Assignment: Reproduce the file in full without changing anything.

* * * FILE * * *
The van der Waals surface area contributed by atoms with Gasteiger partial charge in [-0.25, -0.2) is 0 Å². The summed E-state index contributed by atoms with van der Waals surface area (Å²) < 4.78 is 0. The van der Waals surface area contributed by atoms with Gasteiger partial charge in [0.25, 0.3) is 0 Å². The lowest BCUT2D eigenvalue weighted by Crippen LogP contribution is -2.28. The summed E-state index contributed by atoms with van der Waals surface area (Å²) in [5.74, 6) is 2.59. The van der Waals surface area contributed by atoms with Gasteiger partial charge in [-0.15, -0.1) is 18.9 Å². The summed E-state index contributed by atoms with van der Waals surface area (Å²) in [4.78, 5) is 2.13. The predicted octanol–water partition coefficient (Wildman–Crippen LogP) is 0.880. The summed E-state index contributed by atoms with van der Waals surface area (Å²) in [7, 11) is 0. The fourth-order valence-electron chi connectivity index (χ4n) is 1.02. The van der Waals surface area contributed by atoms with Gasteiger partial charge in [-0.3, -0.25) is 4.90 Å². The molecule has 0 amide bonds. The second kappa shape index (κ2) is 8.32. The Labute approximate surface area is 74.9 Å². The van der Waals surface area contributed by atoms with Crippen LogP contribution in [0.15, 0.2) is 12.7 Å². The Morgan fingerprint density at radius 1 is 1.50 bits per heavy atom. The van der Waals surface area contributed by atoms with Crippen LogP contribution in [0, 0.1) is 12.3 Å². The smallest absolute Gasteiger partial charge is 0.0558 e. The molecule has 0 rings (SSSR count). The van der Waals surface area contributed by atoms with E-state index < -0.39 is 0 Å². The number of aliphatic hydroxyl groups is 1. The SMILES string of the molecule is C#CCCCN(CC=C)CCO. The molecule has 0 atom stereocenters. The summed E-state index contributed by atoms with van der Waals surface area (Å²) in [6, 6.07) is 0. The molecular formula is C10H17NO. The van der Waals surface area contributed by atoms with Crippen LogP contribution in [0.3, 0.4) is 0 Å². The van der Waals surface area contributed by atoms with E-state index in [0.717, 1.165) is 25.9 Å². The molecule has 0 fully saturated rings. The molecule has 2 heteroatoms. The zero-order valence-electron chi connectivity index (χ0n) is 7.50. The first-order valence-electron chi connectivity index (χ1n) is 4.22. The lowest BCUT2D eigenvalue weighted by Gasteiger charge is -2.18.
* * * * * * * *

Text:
The van der Waals surface area contributed by atoms with Gasteiger partial charge in [-0.25, -0.2) is 0 Å². The summed E-state index contributed by atoms with van der Waals surface area (Å²) < 4.78 is 0. The van der Waals surface area contributed by atoms with Gasteiger partial charge in [0.25, 0.3) is 0 Å². The lowest BCUT2D eigenvalue weighted by Crippen LogP contribution is -2.28. The summed E-state index contributed by atoms with van der Waals surface area (Å²) in [5.74, 6) is 2.59. The van der Waals surface area contributed by atoms with Gasteiger partial charge in [-0.15, -0.1) is 18.9 Å². The summed E-state index contributed by atoms with van der Waals surface area (Å²) in [4.78, 5) is 2.13. The predicted octanol–water partition coefficient (Wildman–Crippen LogP) is 0.880. The summed E-state index contributed by atoms with van der Waals surface area (Å²) in [7, 11) is 0. The fourth-order valence-electron chi connectivity index (χ4n) is 1.02. The van der Waals surface area contributed by atoms with Gasteiger partial charge in [-0.3, -0.25) is 4.90 Å². The molecule has 0 amide bonds. The second kappa shape index (κ2) is 8.32. The Labute approximate surface area is 74.9 Å². The van der Waals surface area contributed by atoms with Crippen LogP contribution in [0.15, 0.2) is 12.7 Å². The Morgan fingerprint density at radius 1 is 1.50 bits per heavy atom. The van der Waals surface area contributed by atoms with Crippen LogP contribution in [0, 0.1) is 12.3 Å². The smallest absolute Gasteiger partial charge is 0.0558 e. The molecule has 0 rings (SSSR count). The van der Waals surface area contributed by atoms with E-state index < -0.39 is 0 Å². The number of aliphatic hydroxyl groups is 1. The SMILES string of the molecule is C#CCCCN(CC=C)CCO. The molecule has 0 atom stereocenters. The summed E-state index contributed by atoms with van der Waals surface area (Å²) in [6, 6.07) is 0. The molecular formula is C10H17NO. The van der Waals surface area contributed by atoms with Crippen LogP contribution in [0.3, 0.4) is 0 Å². The van der Waals surface area contributed by atoms with E-state index in [0.717, 1.165) is 25.9 Å². The molecule has 0 fully saturated rings. The molecule has 2 heteroatoms. The zero-order valence-electron chi connectivity index (χ0n) is 7.50. The first-order valence-electron chi connectivity index (χ1n) is 4.22. The lowest BCUT2D eigenvalue weighted by Gasteiger charge is -2.18.